|Publication number||US9310091 B2|
|Application number||US 12/964,542|
|Publication date||12 Apr 2016|
|Filing date||9 Dec 2010|
|Priority date||30 Nov 2006|
|Also published as||US7904830, US20080134087, US20110077780, US20160195296|
|Publication number||12964542, 964542, US 9310091 B2, US 9310091B2, US-B2-9310091, US9310091 B2, US9310091B2|
|Inventors||Steven R. Hoglund, Paul G. Schwendinger|
|Original Assignee||Honeywell International Inc.|
|Export Citation||BiBTeX, EndNote, RefMan|
|Patent Citations (97), Non-Patent Citations (46), Referenced by (1), Classifications (11), Legal Events (1)|
|External Links: USPTO, USPTO Assignment, Espacenet|
This application is a continuation of co-pending U.S. patent application Ser. No. 11/697,771, filed Apr. 9, 2007, and entitled “HVAC ZONE CONTROL PANEL MENU STRUCTURE”, which is a continuation-in-part of U.S. patent application Ser. No. 11/564,879, filed Nov. 30, 2006, and entitled “HVAC ZONE CONTROL PANEL WITH CHECKOUT UTILITY”, both of which are incorporated herein by reference.
The present invention relates generally to HVAC equipment and more particularly to zone control panels for controlling HVAC equipment.
A variety of residential and commercial buildings have HVAC equipment that may, for example, provide conditioning such as heating, cooling, ventilation, filtration, humidification, and/or dehumidification to improve the environment within the residential and/or commercial building.
In some instances, a building may be divided into two or more zones that may be relatively independently conditioned in order to provide more precise control of the environment throughout the building. A thermostat or other controller may be located within each zone, and each thermostat or other controller may be electrically connected to a zone control panel that is configured to receive signals (e.g. requests) from the thermostats and provide appropriate commands to HVAC equipment in response to the requests.
In some cases, a zone control panel may be programmed or customized for a particular application. A need remains for zone control panels that are easy and intuitive to use.
The present invention pertains to zone control panels that are relatively easy and intuitive to configure and use. In some instances, a zone control panel may be configured to have an easy to use menu structure having, for example, a configuration mode and/or a checkout mode. In some embodiments, the configuration mode may, if present, include a number of single level menu screens without any sub-menu levels, but this is not required in all embodiments. Similarly, the checkout mode may, if present, include a number of single level menu screens without any sub-menu levels, but again, this is not required in all embodiments.
When a particular mode includes a single level menu structure, the mode may be traversed by moving either forwards or backwards through the single-level menu screens, thereby reducing the perceived complexity of the menu structure. In some embodiments, two or more buttons may be provided that have unique and constant functions for manipulating the single level menus and/or for setting one or more parameters specified in the menus of the zone controller. For example, there may be a forward button for traversing forward through the single level menu screens, a back button for traversing backwards through the single level menu screens, and one or more parameter select buttons for selecting and/or changing the value of selected parameters via the menu screens. In some embodiments, these buttons may be dedicated to performing these tasks, and may be marked with indicia that indicate to the user the dedicated task. While this is not required in all embodiments, when so provided, this may increase the intuitive nature of the zone control panel user interface.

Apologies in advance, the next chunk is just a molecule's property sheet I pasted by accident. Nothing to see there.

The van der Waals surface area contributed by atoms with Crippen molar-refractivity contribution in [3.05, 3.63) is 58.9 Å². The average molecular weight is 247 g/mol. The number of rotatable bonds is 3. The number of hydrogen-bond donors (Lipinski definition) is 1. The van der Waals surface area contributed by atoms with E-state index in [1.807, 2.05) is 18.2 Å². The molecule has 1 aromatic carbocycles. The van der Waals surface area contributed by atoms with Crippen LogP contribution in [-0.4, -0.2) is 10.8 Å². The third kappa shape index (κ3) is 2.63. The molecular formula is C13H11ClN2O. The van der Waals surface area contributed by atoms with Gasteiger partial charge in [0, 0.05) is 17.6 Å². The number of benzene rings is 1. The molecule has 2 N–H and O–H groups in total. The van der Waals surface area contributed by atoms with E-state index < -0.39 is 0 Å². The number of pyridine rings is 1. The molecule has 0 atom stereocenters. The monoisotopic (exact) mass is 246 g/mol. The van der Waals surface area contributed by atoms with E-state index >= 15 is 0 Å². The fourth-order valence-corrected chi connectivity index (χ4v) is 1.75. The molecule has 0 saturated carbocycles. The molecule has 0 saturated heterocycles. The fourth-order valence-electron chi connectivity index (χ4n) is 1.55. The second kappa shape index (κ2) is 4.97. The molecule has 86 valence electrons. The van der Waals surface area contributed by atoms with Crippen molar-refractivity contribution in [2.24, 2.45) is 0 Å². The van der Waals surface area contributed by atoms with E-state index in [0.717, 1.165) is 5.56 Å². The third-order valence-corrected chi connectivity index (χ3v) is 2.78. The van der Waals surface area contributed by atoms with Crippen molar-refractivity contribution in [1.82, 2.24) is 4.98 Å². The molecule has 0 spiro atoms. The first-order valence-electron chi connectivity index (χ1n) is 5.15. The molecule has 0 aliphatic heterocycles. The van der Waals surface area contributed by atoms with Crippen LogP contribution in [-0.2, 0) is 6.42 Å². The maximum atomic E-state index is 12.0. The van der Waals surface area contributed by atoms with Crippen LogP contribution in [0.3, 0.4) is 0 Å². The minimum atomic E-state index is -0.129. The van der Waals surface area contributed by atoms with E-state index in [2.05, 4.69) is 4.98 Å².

In some embodiments, a mode selector may be provided, which may allow a user to select a particular mode of the zone control panel, such as a configuration mode and/or a checkout mode. In some cases, the mode selector may be a separate dedicated button on the zone control panel, but this is not required in all embodiments. It is also contemplated that a mode indicator may be provided to provide a visual indication of the selected mode, but again this is not required in all embodiments. When in a selected mode, the zone control panel may display only the menu screens that are associated with the selected mode.
In some instances, the zone control panel may be configured to determine if changes were made to one or more parameters of the zone control panel via the menu screens. If changes were made, the zone control panel may query the user as to whether the changes should be saved or not. For example, and in one illustrative embodiment, a mode selector is used to select a particular mode. Once in the selected mode, the user may move about the menu screens for that particular mode, and review and/or change one or more parameter values, as desired. The zone control panel may track if any changes were made to any of the zone control parameters. If changes were made, the zone control panel may query the user as to whether the changes should be saved. If the user answers in the affirmative, the changes are saved. If the user answers in the negative, the changes are discarded. This query may be provided prior to exiting the selected mode, but this is not required. If no changes were made by the user, the zone control panel may simply exit the selected mode without querying the user.